Moody’s: U.S. Banking System Is Finally Stable
Moody’s (NYSE:MCO) announced on Tuesday that it has changed the outlook in the U.S. banking system from negative to stable. This is the first time since 2008 that the firm has changed the outlook after downgrading it in the wake of the financial crisis.
The change reflects continued improvement in the environment in which banks are operating. Following the market crash and a surge in unemployment, the U.S. economic condition at large became one of the primary risks facing banks. But downside risk begins to evaporate as economic conditions improve, and Moody’s is now forecasting 2013 and 2014 GDP growth in a range between 1.5 and 2.5 percent. On top of this, the firm expects unemployment to fall toward 7.0 percent from its current level of 7.5 percent.
This increasingly optimistic economic outlook is shared by many economists, including many Federal Reserve board members. GDP has grown relatively slowly over the past few years — at about 2 percent annually — but most observers are expecting the rate to remain steady.
“Sustained GDP growth and improving employment conditions will help banks protect their now-stronger balance sheets,” said Sean Jones, a Moody’s Associate Managing Director and co-author of the report. “In addition, after another year of reducing credit-related costs and restoring capital, U.S. banks are now even better positioned to face any future economic downturn.”
The firm indicated that the low interest rate environment will be the single most important factor affecting bank performance over the next 12-to-18 month period. “Low rates help to promote private-sector employment growth that more than offsets government job losses,” the firm commented. “Low interest rates also have supported the recent improvements in the banks’ asset quality metrics, with net charge-offs now approaching pre-crisis levels.”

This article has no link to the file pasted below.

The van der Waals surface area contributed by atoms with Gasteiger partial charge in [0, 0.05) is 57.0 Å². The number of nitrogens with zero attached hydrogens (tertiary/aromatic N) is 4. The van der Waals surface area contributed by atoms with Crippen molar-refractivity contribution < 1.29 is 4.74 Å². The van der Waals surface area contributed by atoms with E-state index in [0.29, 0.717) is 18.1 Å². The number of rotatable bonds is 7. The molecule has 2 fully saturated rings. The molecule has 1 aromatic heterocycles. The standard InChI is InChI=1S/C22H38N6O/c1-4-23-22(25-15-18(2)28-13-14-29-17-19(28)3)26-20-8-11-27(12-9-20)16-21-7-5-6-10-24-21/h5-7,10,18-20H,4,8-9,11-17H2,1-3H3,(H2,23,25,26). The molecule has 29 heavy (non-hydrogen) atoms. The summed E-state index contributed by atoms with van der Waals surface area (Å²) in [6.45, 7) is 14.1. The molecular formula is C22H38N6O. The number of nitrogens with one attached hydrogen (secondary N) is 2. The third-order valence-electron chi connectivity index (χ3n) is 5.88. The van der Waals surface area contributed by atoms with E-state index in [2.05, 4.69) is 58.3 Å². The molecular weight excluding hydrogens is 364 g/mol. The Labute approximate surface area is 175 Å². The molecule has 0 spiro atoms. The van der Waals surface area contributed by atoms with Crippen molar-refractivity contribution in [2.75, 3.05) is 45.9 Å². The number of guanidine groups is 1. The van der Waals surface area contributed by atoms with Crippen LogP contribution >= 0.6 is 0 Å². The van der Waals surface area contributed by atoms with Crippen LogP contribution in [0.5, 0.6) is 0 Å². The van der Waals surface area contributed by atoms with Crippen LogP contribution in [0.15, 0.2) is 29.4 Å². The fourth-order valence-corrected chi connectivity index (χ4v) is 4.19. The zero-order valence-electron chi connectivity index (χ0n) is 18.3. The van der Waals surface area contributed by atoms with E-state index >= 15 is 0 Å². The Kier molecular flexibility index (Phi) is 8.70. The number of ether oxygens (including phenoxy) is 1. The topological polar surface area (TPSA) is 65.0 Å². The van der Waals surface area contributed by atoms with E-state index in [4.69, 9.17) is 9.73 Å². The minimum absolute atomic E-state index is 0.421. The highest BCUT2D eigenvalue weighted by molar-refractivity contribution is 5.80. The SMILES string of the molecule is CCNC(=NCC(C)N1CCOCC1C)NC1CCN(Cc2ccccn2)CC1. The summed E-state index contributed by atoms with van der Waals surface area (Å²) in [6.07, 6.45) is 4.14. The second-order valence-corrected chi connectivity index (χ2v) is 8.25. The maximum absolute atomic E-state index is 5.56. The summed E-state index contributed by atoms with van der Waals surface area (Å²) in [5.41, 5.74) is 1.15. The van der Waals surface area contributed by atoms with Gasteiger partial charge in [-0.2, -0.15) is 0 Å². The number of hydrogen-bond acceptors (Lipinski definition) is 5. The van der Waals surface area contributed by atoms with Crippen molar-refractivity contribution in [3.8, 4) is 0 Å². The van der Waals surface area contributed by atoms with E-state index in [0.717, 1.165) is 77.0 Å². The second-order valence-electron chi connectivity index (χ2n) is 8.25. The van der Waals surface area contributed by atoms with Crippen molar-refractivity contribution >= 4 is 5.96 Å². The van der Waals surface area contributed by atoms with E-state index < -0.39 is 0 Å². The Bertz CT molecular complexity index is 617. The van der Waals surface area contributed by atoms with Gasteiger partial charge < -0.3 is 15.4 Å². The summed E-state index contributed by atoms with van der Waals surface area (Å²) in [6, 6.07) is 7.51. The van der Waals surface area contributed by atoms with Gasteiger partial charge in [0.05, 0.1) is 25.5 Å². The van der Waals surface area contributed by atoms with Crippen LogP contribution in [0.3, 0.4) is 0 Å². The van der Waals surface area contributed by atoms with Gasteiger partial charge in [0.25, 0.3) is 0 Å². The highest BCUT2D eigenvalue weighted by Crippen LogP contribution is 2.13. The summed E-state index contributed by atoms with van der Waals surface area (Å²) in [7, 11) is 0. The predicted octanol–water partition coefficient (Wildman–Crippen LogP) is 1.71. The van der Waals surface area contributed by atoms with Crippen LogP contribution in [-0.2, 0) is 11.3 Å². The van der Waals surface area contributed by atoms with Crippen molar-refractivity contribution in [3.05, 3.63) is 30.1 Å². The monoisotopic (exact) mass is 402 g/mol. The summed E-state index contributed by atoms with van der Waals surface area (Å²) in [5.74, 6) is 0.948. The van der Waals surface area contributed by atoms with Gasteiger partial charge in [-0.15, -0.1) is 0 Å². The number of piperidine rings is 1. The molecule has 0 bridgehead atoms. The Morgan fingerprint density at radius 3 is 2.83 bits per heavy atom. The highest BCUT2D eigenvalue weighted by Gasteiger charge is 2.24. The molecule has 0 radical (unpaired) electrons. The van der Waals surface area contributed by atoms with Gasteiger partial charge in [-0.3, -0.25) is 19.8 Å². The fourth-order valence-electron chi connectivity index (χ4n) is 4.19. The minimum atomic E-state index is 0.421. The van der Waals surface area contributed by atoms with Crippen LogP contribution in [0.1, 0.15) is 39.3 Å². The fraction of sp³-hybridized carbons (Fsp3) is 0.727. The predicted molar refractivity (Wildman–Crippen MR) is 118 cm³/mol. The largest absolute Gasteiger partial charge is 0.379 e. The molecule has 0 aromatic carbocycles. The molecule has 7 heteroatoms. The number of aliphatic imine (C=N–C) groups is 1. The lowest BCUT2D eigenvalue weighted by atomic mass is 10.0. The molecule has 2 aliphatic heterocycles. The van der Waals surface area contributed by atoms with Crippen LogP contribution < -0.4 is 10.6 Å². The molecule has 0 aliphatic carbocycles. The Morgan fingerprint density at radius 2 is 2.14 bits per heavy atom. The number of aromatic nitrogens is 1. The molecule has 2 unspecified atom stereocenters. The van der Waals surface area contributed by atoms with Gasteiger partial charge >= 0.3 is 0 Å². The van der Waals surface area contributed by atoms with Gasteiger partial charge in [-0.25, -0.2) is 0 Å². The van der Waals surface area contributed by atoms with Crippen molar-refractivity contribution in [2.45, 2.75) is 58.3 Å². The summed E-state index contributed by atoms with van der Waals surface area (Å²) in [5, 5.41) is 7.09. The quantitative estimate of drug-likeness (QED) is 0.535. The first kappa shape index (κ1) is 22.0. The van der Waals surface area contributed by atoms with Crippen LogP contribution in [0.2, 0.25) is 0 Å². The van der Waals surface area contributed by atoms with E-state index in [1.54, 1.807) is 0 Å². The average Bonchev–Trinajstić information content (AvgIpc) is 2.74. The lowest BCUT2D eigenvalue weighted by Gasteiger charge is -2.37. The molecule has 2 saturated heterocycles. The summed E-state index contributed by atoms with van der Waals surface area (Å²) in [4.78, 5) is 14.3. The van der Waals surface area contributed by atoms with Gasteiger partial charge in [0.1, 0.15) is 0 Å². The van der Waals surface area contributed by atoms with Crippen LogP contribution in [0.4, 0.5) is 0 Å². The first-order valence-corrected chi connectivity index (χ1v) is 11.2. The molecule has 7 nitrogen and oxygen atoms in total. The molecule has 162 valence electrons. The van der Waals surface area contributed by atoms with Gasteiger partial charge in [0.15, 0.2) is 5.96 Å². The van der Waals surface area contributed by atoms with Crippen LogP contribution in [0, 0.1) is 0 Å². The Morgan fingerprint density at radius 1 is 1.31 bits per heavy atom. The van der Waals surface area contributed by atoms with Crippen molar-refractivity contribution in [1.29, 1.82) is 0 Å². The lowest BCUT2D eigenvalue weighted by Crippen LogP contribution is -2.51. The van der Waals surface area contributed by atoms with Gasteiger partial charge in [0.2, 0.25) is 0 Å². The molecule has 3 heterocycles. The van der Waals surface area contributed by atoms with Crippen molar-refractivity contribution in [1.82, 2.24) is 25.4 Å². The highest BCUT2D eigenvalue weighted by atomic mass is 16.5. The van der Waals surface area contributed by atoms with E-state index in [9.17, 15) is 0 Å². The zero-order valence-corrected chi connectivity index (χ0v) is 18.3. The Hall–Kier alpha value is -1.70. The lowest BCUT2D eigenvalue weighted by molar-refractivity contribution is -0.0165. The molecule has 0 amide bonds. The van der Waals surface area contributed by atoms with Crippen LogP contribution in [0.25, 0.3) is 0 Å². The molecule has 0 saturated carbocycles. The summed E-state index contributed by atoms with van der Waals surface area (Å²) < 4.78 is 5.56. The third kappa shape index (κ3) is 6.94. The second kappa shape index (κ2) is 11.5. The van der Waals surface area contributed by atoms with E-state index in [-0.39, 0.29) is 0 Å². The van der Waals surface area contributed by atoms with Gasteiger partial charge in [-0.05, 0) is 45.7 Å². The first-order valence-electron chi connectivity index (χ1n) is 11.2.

However, Moody’s also points out that the low-rate environment will reduce net interest margins, which are a key source of profitability for banks. Net interest margin is used as a metric to gauge the success of a firm’s investment decisions. Moody’s expects the low rates to reduce margins in the near and medium term.
Testifying before Congress last week, Chairman of the Fed Ben Bernanke addressed the risks created by a long period of low interest rates. One issue that he recognized is “the possibility that very low interest rates, if maintained too long, could undermine financial stability. For example, investors or portfolio managers dissatisfied with low returns may “reach for yield” by taking on more credit risk, duration risk, or leverage. The Federal Reserve is working to address financial stability concerns through increased monitoring, a more systemic approach to supervising financial firms, and the ongoing implementation of reforms to make the financial system more resilient.”